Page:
University of Birmingham > Talks@bham > Computer Security Seminars > Backdoors in Pseudorandom Number Generators: Possibility and Impossibility Results

Backdoors in Pseudorandom Number Generators: Possibility and Impossibility Results

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Inspired by the Dual EC DBRG incident, Dodis et al. (Eurocrypt 2015) initiated the formal study of backdoored PRGs, showing that backdoored PRGs are equivalent to public key encryption schemes, giving constructions for backdoored PRGs (BPRGs), and showing how BPR Gs can be ``immunised’’ by careful post-processing of their outputs. In this paper, we continue the foundational line of work initiated by Dodis et al., providing both positive and negative results.

We first revisit the backdoored PRG setting of Dodis et al., showing that PRGs can be more strongly backdoored than was previously envisaged. Specifically, we give efficient constructions of BPR Gs for which, given a single generator output, Big Brother can recover the initial state and, therefore, all outputs of the BPRG . Moreover, our constructions are forward-secure in the traditional sense for a PRG , resolving an open question of Dodis et al. in the negative.

We then turn to the question of the effectiveness of backdoors in robust PRN Gs with input (c.f. Dodis et al., ACM -CCS 2013): generators in which the state can be regularly refreshed using an entropy source, and in which, provided sufficient entropy has been made available since the last refresh, the outputs will appear pseudorandom. The presence of a refresh procedure might suggest that Big Brother could be defeated, since he would not be able to predict the values of the PRNG state backwards or forwards through the high-entropy refreshes. Unfortunately, we show that this intuition is not correct: we are also able to construct robust PRN Gs with input that are backdoored in a backwards sense. Namely, given a single output, Big Brother is able to rewind through a number of refresh operations to earlier ``phases’’, and recover all the generator’s outputs in those earlier phases.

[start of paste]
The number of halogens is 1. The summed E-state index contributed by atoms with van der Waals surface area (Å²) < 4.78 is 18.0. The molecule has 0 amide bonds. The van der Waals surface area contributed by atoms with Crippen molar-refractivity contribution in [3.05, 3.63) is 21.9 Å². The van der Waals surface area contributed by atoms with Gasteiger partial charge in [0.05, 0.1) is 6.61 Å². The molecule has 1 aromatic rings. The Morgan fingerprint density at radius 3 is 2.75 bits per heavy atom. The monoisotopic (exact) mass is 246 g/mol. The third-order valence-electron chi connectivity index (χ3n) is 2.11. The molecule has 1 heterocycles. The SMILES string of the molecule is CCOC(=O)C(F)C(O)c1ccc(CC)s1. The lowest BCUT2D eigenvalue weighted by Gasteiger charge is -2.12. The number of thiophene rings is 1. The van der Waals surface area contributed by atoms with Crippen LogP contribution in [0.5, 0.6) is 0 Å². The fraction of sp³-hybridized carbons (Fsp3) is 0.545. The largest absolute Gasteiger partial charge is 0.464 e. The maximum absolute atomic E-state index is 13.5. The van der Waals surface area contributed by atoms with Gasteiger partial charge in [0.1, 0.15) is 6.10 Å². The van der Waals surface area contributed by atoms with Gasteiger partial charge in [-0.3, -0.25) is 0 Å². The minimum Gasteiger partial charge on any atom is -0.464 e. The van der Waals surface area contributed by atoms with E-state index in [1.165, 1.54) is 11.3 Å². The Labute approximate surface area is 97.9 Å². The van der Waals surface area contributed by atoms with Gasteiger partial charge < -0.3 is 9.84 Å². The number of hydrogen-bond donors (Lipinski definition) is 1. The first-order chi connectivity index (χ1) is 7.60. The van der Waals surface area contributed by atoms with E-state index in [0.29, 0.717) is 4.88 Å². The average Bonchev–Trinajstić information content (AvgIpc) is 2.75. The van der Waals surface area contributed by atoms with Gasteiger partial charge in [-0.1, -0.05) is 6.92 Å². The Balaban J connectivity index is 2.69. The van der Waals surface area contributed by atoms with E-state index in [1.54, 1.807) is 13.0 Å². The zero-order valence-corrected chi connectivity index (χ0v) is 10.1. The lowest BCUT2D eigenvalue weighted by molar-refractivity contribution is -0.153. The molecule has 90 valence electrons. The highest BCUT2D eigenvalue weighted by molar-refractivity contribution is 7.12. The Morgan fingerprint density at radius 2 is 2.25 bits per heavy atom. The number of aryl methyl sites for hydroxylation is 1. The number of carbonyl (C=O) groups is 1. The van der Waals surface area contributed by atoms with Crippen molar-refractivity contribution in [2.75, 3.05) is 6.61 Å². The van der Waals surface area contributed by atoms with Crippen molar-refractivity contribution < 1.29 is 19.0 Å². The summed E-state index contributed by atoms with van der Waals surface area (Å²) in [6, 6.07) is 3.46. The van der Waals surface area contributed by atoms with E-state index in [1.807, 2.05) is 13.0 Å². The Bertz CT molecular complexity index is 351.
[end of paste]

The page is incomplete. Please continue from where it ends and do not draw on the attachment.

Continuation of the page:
Finally, and ending on a positive note, we give an impossibility result: we provide a bound on the number of previous phases that Big Brother can compromise as a function of the state-size of the generator: smaller states provide more limited backdooring opportunities for Big Brother.

This talk is part of the Computer Security Seminars series.

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